Fire dartfish compatibility
The fire dartfish is a peaceful species of community fish that will generally mix well with other non-aggressive fish. Use caution when adding them late to an established reef tank, if your tank already has fish that are defining territories. This mild-mannered dartfish may become the victim of fish aggression and bullying if they are added too late in the pecking order.
That is what happened to the last one that I added to my tank. I have a pair of clownfishes who have decided all 92 gallons are there (in a radius that extends out from their flower pot).
They were not big fans of the fire dartfish at all, and they let him or her know it every few minutes until separated.
However, this magnificent creature will co-exist nicely with other mild-mannered fish.
Personal observation on pairing
I don’t recommend placing more than a single dartfish in the tank unless you have a lot of time to monitor and separate the two if aggression arises. A few years back I was unsuccessful in trying to establish a pair. There was a lot of aggression/territoriality.
While it is possible to pair them up of the species in a tank. While this fish can form pairings in opposite sex-groups, they are generally territorial to each other. Territorial actions get even worse when placed in a minimum sized tank where the fish can’t freely swim without bumping into one another. Juvenile firefish will often be seen swimming in groups, but once adulthood is reached, chances are high, these fish will begin to quarl.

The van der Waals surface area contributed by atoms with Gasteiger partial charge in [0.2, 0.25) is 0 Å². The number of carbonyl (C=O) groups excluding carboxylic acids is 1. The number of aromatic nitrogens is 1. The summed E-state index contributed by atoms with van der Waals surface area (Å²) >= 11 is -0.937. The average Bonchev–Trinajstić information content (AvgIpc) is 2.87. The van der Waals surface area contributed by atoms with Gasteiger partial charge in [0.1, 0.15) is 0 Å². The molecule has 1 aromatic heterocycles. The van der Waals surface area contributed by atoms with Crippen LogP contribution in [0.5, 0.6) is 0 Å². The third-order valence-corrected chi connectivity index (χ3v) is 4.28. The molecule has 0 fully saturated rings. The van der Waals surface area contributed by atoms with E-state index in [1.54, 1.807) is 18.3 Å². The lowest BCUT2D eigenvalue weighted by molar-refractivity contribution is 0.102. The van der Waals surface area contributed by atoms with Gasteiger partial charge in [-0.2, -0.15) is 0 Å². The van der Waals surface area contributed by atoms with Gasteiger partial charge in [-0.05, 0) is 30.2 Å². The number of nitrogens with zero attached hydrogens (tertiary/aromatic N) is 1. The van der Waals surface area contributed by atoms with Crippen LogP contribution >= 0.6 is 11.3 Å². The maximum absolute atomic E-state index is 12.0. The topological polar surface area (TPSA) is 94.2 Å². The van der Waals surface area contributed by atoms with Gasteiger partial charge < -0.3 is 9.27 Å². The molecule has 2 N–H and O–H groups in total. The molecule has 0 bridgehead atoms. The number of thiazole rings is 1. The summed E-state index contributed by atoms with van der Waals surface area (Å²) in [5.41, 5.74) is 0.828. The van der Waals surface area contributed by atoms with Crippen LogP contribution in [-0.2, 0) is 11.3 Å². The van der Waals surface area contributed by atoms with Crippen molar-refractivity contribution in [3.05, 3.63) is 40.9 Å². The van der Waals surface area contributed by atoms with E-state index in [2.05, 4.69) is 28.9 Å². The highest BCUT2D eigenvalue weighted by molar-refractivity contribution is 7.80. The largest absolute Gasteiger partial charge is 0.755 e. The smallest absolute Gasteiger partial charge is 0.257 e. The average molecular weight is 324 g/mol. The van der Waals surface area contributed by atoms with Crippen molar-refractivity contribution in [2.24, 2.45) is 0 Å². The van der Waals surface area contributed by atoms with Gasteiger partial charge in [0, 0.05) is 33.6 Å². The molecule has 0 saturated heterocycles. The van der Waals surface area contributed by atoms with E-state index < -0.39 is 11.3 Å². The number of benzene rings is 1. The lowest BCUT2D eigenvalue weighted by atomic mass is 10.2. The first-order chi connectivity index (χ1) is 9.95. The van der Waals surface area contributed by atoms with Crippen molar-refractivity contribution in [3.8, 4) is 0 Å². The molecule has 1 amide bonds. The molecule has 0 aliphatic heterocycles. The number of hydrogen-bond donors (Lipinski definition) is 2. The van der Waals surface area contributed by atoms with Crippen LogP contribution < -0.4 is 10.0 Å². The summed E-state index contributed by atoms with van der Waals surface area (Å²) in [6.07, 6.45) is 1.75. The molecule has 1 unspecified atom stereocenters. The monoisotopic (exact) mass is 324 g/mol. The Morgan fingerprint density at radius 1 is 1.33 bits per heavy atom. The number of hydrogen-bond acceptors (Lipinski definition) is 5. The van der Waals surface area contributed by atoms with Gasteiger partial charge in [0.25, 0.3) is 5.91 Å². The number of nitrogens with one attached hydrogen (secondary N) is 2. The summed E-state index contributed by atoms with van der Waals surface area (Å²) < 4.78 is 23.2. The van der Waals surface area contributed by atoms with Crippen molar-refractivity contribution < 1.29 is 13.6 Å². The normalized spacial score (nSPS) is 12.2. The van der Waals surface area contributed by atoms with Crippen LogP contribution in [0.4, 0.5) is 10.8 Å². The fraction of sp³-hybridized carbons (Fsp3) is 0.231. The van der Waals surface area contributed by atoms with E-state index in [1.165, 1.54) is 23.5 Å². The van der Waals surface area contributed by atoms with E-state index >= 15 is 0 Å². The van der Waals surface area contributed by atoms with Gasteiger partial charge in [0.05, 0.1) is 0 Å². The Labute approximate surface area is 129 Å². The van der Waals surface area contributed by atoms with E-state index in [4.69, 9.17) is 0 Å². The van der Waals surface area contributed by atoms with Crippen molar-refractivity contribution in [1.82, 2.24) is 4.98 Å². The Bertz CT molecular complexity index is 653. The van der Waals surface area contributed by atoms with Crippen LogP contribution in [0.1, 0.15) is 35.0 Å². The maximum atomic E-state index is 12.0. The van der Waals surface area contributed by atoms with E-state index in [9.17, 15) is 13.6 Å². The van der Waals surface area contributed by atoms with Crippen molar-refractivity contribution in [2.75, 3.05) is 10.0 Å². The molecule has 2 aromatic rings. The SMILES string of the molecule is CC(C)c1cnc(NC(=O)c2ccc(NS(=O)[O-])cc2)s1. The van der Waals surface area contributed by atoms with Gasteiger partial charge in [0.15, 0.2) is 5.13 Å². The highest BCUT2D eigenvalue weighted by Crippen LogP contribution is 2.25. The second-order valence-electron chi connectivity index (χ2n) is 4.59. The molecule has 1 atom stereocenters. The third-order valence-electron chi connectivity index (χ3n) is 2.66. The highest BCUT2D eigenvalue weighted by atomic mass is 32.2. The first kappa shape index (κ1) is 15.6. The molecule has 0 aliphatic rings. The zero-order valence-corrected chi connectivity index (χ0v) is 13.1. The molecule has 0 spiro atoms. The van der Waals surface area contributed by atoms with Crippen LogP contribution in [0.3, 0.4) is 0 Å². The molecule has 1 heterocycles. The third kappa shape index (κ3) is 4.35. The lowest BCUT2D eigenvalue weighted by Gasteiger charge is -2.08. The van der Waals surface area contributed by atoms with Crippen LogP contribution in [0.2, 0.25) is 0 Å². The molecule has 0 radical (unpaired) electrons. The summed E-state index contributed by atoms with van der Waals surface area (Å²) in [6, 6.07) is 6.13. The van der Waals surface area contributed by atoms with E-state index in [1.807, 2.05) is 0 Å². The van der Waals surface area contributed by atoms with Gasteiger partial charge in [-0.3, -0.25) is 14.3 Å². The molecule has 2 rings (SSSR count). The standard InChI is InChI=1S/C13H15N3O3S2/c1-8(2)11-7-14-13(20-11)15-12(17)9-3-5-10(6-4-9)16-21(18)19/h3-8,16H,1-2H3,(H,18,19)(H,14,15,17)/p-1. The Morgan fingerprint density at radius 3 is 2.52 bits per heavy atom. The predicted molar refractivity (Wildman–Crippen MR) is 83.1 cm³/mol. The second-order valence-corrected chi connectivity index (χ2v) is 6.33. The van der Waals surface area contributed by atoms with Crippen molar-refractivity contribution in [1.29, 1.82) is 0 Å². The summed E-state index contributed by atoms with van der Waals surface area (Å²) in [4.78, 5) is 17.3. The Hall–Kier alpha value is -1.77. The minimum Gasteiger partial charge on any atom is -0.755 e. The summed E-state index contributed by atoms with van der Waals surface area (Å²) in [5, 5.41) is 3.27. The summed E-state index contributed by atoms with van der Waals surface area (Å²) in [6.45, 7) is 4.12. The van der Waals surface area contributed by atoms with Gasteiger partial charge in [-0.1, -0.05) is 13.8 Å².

Commonly placed in reef communities with the firefish goby are clownfish, shrimp, and other small goby. This fish can be a great asset if you have other shy fish breeds in your tank. Firefish are labeled as “dithers,” meaning that they help other fish come out of their shells. This breed of fish won’t eat on plants or disturb invertebrates in your tank.
Breeding Nemateleotris magnifica in captivity